American Outlaws

American Outlaws (2001)
Warner Home Video
Cast: Ali Larter, Scott Caan, Colin Farrell
Extras: Commentary Track, Deleted Scenes, Featurettes, Theatrical Trailers and TV Spots, Still Gallery, Storyboards, Production Art, Cast & Crew

The popularity of different film genres can ebb and flow over the years, and the western is a perfect example of this. While westerns we’re everywhere in the 50s, 60, and 70s (that includes the big screen and on television), their attraction begin to wane in the 80s and there have been only a handful of successful westerns in the last two decades ("The Unforgiven" being a great example.) But, Hollywood is every confident that they can introduce an old product to a new audience, which brings us the newly released "American Outlaws", a western aimed squarely at a younger crowd who probably aren’t familiar with any of the classics of the genre.

"American Outlaws" is a new telling of the legend of Jesse James and his gang of outlaws. Our story opens in 1865, at the closing of the Civil War. Jesse James (Colin Farrell), his brother Frank (Gabriel Macht), Cole Younger (Scott Caan), and his brothers, have been fighting the Union Army as a band of confederate raiders. Now that the war is done, they return home to Liberty, Kansas to begin their lives anew, only to find that the town is being oppressed by a railroad company who is bullying local farmers into selling their land. Once the James farm has been threatened, and Cole has been arrested for assaulting representatives of the railway, Jesse, Frank, and their friends decide to take action.

Once their plan has been carried out, Jesse and his gang are branded outlaws. They decided that the best way to hurt the railroad company will be to cut off their supply of cash and supplies. Therefore, they begin robbing banks, thus beginning the James-Younger gangs infamous career. As the gang goes from bank to bank, taking more of the company’s money, railroad baron Thaddeus Rains (Harris Yulin) assigns Detective Allan Pinkerton (Timothy Dalton) to find and stop the gang. As his band of troublemakers becomes more and more infamous, Jesse can only think of returning to Liberty to be with his true love, Zee (Ali Larter).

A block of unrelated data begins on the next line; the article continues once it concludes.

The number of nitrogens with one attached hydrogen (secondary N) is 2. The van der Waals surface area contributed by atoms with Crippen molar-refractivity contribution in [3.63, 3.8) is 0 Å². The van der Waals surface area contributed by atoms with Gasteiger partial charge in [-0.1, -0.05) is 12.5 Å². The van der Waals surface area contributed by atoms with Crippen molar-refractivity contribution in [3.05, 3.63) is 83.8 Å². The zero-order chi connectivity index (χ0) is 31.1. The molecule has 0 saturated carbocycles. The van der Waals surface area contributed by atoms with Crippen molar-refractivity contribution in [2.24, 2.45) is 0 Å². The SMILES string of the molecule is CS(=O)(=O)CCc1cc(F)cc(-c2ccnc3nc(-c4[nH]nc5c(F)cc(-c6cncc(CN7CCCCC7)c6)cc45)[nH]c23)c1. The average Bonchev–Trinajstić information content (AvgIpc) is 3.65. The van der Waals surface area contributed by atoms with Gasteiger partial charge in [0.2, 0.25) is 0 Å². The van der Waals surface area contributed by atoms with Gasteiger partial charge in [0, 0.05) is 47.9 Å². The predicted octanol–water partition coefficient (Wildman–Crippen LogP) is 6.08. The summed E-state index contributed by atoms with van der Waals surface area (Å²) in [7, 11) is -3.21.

Gaugeing the quality of "American Outlaws" is a tricky thing. Taken on its own merits, the film isn’t bad at all. Director Les Mayfield keeps things moving along at a very nice pace, and the film is never boring. The story is concise and linear and there aren’t any giant plot-holes. It’s obvious that a great deal of care was taken to recreate the western clothing and buildings. Colin Farrell is very good as the brash, yet honorable Jesse, and Gabriel Macht (who bares a striking resemblance to country singer Toby Keith) is excellent as the wise Frank. And while Timothy Dalton’s neckbeard was really creeping me out, his turn as the complicated Pinkerton adds a touch of class to the film. Also, Kathy Bates and Ronny Cox are very good in small roles.

Yet, "American Outlaws" will only truly appeal to those who have never seen a western before. The film pulls out every single cliché of westerns and the story holds few surprises. Horses stampeded, people are thrown through saloon windows, there are shootouts, and a fight on a train — things which we’ve seen in countless other films. Perhaps the film’s worst sin is the character whose death is so telegraphed that he might as well have been wearing a shirt, reading "Dead Man". Granted, "American Outlaws" stages all of these hackneyed elements in a slick and competent way, but the film will seem very shallow to anyone who seen a cowboy movie.